Crossing the Southeast Gobi to China, Mongolia

Trip Start Mar 13, 2007
Trip End Aug 10, 2007

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Flag of Mongolia  , East Gobi Aymag,
Monday, July 2, 2007

Crossing the eastern part of the Gobi between Dalanzadgad, the capital of Omnogov (South Gobi) Province and Zemin Uud at the Chinese border was perhaps the hardest, most trying four days of our trip.  We stopped for food, water, and petrol in dusty, ramshackle Dalanzadgad for the crossing, unsure of what to inspect since even our guide Tamir had never been been through the area.  Dalanzadgad had a small market, a post office that was actually open enabling me to mail the postcards I found 10 days earlier, and a small telecom building with two competer terminals and about 50 people in line waiting to use the Internet.  I give up - e-mail will have to wait until I get to China.  Even the meat selection was so limited in the poorly stocked market that two cook groups decided to cook vegetarian meals or rely on canned tuna from stock while Heinz and his cook group decided to buy the best meat cuts they could find for their dinner - horse ribs and flank.

Perhaps because of the searing daytime heat, the last few days in Mongolia seemed to be the hardest, even though "the light at the end of the tunnel" was in sight, at least figuratively if not literally.  Only a few more nights and there'd be real hotels with real beds to sleep in China.  Meanwhile, three full days of driving on sandy desert tracks that don't even show up on detailed topographical map lay ahead.  It seemed Tamir and Charlie were stopping at every ger in sight to ask for directions, often receiving multiple or conflicting responses, for there are not only no paved roads in Mongolia but also no signs pointing the way in the country.  We limit use of the water we are carrying to the necessities of cooking and drinking should we break down and get stranded somewhere in the desert for a while.  There's certainly now water for luxuries like bathing or washing clothes.  We stop at every dusty settlement with a well to top off the water tank, but here even the water tastes like the dust.  The Gods seem to be with us here, though, and we manage to get stuck in the sand only once in the three days.

There's far less livestock in the Gobi than elsewhere in Mongolia and most of it is camels.  The widely scattered wildlife consists of raptors like kites, eagles, and Lammergeyers and gazelles and majestic wild asses called Khangai that run so swiftly from the truck we only get glimpses of them in the distance.  The desert tracks are even more deserted than elsewhere in Mongolia, except for one short stretch with a constant stream of trucks carrying coal from a mine towards a Chinese border crossing.

On our third night out from Dalazadgad we stopped early and camped less than 30 miles from the Chinese border, all excited to get out last night of camping behind us.  It had been 35 nights since we stayed in a hotel, 27 of which were bush camps and the remainder ger stays.  Charlie and Ben picked a site on a ridge with a magnificent view over the desert and all quickly put up there tents.  I learned my lesson from the last time, though, and waited to put my tent up because the weather looked threatening.  Sure enough, about an hour later a sandstorm blew through, the downdrafts of a severe thunderstorm that was dry at the surface level because the precipitation all evaporated in the dry desert air before reaching the ground. Again tents got blown down, cooking food brought into the truck, and people chasing down  loose items blown away in the wind.  We ate dinner in the truck as the storm raged on outside. Tonka forms multiple functions as well as being a vehicle equipped to travel across distances with everything needed for survival, she's also a mess hall, a disco, a game room, a bar, and a library/reading room.  This being the last night of camping, people were in party mode and over the course of the night devoured most of a case of vodka and a lot of beer too while dancing on the truck to music blaring over Tonka's audio system.  The party moved outside as the sandstorm abated during the night, and the dancing was supplemented by drunk overlanders climbing up on Tonka's roof and sliding down her awning.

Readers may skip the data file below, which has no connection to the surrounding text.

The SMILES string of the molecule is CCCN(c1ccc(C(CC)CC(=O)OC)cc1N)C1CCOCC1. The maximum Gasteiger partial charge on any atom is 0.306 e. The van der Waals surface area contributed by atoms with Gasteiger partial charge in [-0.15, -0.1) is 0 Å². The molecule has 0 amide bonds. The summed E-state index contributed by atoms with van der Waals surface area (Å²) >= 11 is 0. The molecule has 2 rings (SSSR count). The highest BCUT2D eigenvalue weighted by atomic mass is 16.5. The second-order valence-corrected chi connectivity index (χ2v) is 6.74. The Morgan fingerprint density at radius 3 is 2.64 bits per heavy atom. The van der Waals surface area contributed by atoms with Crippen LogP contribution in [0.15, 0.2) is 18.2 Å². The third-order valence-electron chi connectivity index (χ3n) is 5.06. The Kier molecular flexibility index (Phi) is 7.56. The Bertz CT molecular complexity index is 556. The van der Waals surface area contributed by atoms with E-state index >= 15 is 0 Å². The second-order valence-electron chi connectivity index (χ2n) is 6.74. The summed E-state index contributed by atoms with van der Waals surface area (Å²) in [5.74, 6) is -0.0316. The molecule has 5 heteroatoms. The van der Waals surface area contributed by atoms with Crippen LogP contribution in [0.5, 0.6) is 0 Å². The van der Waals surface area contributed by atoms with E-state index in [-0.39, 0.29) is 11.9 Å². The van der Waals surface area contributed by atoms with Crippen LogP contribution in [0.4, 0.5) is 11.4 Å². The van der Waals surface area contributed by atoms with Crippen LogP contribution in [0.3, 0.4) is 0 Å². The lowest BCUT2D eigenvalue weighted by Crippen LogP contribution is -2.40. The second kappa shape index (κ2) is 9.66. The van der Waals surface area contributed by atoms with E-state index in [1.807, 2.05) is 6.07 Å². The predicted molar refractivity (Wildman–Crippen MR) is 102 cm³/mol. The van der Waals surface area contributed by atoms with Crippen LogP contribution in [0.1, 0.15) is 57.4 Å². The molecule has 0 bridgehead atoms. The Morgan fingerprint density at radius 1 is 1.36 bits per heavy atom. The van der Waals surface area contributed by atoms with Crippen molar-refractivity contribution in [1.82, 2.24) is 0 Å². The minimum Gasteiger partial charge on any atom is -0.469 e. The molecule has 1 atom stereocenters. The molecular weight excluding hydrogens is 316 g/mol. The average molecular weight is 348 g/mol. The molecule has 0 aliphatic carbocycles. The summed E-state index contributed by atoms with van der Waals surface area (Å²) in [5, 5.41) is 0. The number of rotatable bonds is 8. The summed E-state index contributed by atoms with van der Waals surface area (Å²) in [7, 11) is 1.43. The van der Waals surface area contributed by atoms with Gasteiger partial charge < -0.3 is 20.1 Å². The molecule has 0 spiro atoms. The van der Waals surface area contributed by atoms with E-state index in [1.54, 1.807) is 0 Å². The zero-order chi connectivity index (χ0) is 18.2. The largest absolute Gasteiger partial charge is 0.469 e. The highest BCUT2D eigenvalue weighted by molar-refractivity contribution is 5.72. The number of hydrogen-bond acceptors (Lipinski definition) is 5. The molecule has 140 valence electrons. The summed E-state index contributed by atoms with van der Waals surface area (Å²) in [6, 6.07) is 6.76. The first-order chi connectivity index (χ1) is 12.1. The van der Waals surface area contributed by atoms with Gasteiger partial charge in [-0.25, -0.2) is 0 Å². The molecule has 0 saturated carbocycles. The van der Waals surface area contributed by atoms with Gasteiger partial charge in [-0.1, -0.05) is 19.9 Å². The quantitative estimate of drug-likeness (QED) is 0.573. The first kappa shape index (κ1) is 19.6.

Our group has been together in the truck for almost five weeks since Almaty with only a few brief interactions with members of the outside world, most of which in Mongolia were with people with whom we were unable to communicate.  I can't help but wonder if any of us will be able to function once we return to civil society, or are we all too far gone by now from our months in the bubble that is Tonka during which we've all reverted to a feral state?  Is there any hope for us now that we've all turned into a bunch of savages?

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